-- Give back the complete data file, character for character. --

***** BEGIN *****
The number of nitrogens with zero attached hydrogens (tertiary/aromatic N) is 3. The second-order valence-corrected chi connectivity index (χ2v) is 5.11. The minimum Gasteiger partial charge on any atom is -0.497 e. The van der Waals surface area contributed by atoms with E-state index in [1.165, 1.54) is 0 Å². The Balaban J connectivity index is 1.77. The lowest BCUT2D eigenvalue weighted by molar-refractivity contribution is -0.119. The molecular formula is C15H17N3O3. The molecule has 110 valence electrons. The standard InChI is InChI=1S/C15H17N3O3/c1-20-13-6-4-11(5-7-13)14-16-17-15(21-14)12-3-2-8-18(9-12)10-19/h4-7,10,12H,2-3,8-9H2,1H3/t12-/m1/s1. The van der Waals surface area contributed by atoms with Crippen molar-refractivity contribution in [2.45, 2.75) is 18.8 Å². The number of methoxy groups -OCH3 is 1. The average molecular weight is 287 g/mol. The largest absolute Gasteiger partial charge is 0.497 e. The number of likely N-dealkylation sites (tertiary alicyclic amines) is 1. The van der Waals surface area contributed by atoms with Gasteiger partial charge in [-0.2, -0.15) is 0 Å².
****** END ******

The number of nitrogens with zero attached hydrogens (tertiary/aromatic N) is 3. The second-order valence-corrected chi connectivity index (χ2v) is 5.11. The minimum Gasteiger partial charge on any atom is -0.497 e. The van der Waals surface area contributed by atoms with E-state index in [1.165, 1.54) is 0 Å². The Balaban J connectivity index is 1.77. The lowest BCUT2D eigenvalue weighted by molar-refractivity contribution is -0.119. The molecular formula is C15H17N3O3. The molecule has 110 valence electrons. The standard InChI is InChI=1S/C15H17N3O3/c1-20-13-6-4-11(5-7-13)14-16-17-15(21-14)12-3-2-8-18(9-12)10-19/h4-7,10,12H,2-3,8-9H2,1H3/t12-/m1/s1. The van der Waals surface area contributed by atoms with Crippen molar-refractivity contribution in [2.45, 2.75) is 18.8 Å². The number of methoxy groups -OCH3 is 1. The average molecular weight is 287 g/mol. The largest absolute Gasteiger partial charge is 0.497 e. The number of likely N-dealkylation sites (tertiary alicyclic amines) is 1. The van der Waals surface area contributed by atoms with Gasteiger partial charge in [-0.2, -0.15) is 0 Å².